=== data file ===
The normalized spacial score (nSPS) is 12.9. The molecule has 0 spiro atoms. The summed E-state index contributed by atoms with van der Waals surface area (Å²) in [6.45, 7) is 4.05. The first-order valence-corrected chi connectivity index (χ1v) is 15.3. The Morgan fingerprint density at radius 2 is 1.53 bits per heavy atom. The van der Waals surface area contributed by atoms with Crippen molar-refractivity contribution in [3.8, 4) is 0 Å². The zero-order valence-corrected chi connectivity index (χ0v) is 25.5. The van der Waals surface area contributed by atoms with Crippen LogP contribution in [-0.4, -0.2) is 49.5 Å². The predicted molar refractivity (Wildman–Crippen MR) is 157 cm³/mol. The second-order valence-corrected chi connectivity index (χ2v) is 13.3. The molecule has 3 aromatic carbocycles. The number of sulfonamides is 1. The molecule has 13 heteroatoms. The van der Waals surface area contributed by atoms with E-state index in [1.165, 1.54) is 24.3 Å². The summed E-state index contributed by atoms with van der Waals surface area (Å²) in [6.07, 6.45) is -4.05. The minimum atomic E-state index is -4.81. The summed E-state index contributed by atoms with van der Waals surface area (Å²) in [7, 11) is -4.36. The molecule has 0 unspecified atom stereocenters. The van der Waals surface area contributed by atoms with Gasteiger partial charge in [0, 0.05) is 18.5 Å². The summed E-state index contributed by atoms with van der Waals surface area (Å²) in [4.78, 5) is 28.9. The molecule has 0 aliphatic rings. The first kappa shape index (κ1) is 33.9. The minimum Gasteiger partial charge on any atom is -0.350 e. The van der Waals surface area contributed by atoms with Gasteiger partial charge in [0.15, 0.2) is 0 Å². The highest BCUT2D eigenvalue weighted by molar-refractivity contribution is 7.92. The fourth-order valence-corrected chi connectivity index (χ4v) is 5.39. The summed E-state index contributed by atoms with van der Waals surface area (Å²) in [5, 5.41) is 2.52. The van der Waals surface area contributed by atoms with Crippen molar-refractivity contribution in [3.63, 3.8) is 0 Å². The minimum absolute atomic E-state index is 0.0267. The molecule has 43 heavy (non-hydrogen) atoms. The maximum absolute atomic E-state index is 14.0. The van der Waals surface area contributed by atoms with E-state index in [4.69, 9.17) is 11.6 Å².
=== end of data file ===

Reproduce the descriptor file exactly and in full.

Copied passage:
The normalized spacial score (nSPS) is 12.9. The molecule has 0 spiro atoms. The summed E-state index contributed by atoms with van der Waals surface area (Å²) in [6.45, 7) is 4.05. The first-order valence-corrected chi connectivity index (χ1v) is 15.3. The Morgan fingerprint density at radius 2 is 1.53 bits per heavy atom. The van der Waals surface area contributed by atoms with Crippen molar-refractivity contribution in [3.8, 4) is 0 Å². The zero-order valence-corrected chi connectivity index (χ0v) is 25.5. The van der Waals surface area contributed by atoms with Crippen LogP contribution in [-0.4, -0.2) is 49.5 Å². The predicted molar refractivity (Wildman–Crippen MR) is 157 cm³/mol. The second-order valence-corrected chi connectivity index (χ2v) is 13.3. The molecule has 3 aromatic carbocycles. The number of sulfonamides is 1. The molecule has 13 heteroatoms. The van der Waals surface area contributed by atoms with E-state index in [1.165, 1.54) is 24.3 Å². The summed E-state index contributed by atoms with van der Waals surface area (Å²) in [6.07, 6.45) is -4.05. The minimum atomic E-state index is -4.81. The summed E-state index contributed by atoms with van der Waals surface area (Å²) in [7, 11) is -4.36. The molecule has 0 unspecified atom stereocenters. The van der Waals surface area contributed by atoms with Gasteiger partial charge in [0, 0.05) is 18.5 Å². The summed E-state index contributed by atoms with van der Waals surface area (Å²) in [4.78, 5) is 28.9. The molecule has 0 aliphatic rings. The first kappa shape index (κ1) is 33.9. The minimum Gasteiger partial charge on any atom is -0.350 e. The van der Waals surface area contributed by atoms with Gasteiger partial charge in [0.15, 0.2) is 0 Å². The highest BCUT2D eigenvalue weighted by molar-refractivity contribution is 7.92. The fourth-order valence-corrected chi connectivity index (χ4v) is 5.39. The summed E-state index contributed by atoms with van der Waals surface area (Å²) in [5, 5.41) is 2.52. The van der Waals surface area contributed by atoms with Crippen molar-refractivity contribution in [3.63, 3.8) is 0 Å². The minimum absolute atomic E-state index is 0.0267. The molecule has 43 heavy (non-hydrogen) atoms. The maximum absolute atomic E-state index is 14.0. The van der Waals surface area contributed by atoms with E-state index in [4.69, 9.17) is 11.6 Å².